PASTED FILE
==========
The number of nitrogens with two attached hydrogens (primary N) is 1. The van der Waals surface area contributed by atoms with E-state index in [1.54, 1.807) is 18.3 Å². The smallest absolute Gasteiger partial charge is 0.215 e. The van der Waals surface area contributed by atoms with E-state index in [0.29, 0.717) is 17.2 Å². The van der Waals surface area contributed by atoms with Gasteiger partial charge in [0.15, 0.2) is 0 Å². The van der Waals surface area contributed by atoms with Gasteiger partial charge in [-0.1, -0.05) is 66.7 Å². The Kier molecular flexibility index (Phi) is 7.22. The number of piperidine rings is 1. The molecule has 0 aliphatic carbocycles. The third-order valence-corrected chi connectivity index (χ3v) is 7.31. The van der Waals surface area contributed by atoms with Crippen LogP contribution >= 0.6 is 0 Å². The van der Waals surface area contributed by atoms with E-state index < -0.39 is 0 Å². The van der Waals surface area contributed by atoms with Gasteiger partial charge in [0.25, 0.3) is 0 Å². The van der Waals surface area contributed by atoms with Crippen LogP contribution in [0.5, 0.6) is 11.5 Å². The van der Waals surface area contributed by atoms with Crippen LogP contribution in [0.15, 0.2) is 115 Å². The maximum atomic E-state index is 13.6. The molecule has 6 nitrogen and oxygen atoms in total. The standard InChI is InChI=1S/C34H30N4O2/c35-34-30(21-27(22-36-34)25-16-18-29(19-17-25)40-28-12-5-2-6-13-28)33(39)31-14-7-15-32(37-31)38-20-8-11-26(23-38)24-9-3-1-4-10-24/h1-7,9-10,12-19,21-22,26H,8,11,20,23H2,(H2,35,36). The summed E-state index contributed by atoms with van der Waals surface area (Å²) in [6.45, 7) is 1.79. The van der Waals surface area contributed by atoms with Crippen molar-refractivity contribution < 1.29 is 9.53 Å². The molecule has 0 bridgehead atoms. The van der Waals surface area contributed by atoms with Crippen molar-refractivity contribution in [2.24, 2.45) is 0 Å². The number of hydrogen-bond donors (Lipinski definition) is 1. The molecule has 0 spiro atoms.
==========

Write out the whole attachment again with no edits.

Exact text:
The number of nitrogens with two attached hydrogens (primary N) is 1. The van der Waals surface area contributed by atoms with E-state index in [1.54, 1.807) is 18.3 Å². The smallest absolute Gasteiger partial charge is 0.215 e. The van der Waals surface area contributed by atoms with E-state index in [0.29, 0.717) is 17.2 Å². The van der Waals surface area contributed by atoms with Gasteiger partial charge in [0.15, 0.2) is 0 Å². The van der Waals surface area contributed by atoms with Gasteiger partial charge in [-0.1, -0.05) is 66.7 Å². The Kier molecular flexibility index (Phi) is 7.22. The number of piperidine rings is 1. The molecule has 0 aliphatic carbocycles. The third-order valence-corrected chi connectivity index (χ3v) is 7.31. The van der Waals surface area contributed by atoms with Crippen LogP contribution >= 0.6 is 0 Å². The van der Waals surface area contributed by atoms with E-state index < -0.39 is 0 Å². The van der Waals surface area contributed by atoms with Gasteiger partial charge in [0.25, 0.3) is 0 Å². The van der Waals surface area contributed by atoms with Crippen LogP contribution in [0.5, 0.6) is 11.5 Å². The van der Waals surface area contributed by atoms with Crippen LogP contribution in [0.15, 0.2) is 115 Å². The maximum atomic E-state index is 13.6. The molecule has 6 nitrogen and oxygen atoms in total. The standard InChI is InChI=1S/C34H30N4O2/c35-34-30(21-27(22-36-34)25-16-18-29(19-17-25)40-28-12-5-2-6-13-28)33(39)31-14-7-15-32(37-31)38-20-8-11-26(23-38)24-9-3-1-4-10-24/h1-7,9-10,12-19,21-22,26H,8,11,20,23H2,(H2,35,36). The summed E-state index contributed by atoms with van der Waals surface area (Å²) in [6.45, 7) is 1.79. The van der Waals surface area contributed by atoms with Crippen molar-refractivity contribution < 1.29 is 9.53 Å². The molecule has 0 bridgehead atoms. The van der Waals surface area contributed by atoms with Crippen molar-refractivity contribution in [2.24, 2.45) is 0 Å². The number of hydrogen-bond donors (Lipinski definition) is 1. The molecule has 0 spiro atoms.